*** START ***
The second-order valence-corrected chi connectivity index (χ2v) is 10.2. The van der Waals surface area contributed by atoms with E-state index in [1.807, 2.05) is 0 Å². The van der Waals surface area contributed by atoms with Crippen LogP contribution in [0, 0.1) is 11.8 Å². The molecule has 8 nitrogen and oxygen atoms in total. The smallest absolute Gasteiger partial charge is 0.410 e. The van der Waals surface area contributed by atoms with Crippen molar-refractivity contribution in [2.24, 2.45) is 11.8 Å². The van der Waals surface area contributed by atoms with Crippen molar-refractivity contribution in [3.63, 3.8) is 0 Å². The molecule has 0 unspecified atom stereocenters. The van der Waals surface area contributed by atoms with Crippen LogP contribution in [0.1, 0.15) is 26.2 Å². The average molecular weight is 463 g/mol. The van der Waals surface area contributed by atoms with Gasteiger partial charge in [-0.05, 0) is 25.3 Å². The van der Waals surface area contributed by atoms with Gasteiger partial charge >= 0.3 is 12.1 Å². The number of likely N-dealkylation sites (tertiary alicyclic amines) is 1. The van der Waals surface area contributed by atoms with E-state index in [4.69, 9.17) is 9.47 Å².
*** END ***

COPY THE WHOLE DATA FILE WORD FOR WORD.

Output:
The second-order valence-corrected chi connectivity index (χ2v) is 10.2. The van der Waals surface area contributed by atoms with E-state index in [1.807, 2.05) is 0 Å². The van der Waals surface area contributed by atoms with Crippen LogP contribution in [0, 0.1) is 11.8 Å². The molecule has 8 nitrogen and oxygen atoms in total. The smallest absolute Gasteiger partial charge is 0.410 e. The van der Waals surface area contributed by atoms with Crippen molar-refractivity contribution in [2.24, 2.45) is 11.8 Å². The van der Waals surface area contributed by atoms with Crippen molar-refractivity contribution in [3.63, 3.8) is 0 Å². The molecule has 0 unspecified atom stereocenters. The van der Waals surface area contributed by atoms with Crippen LogP contribution in [0.1, 0.15) is 26.2 Å². The average molecular weight is 463 g/mol. The van der Waals surface area contributed by atoms with Gasteiger partial charge in [-0.05, 0) is 25.3 Å². The van der Waals surface area contributed by atoms with Gasteiger partial charge >= 0.3 is 12.1 Å². The number of likely N-dealkylation sites (tertiary alicyclic amines) is 1. The van der Waals surface area contributed by atoms with E-state index in [4.69, 9.17) is 9.47 Å².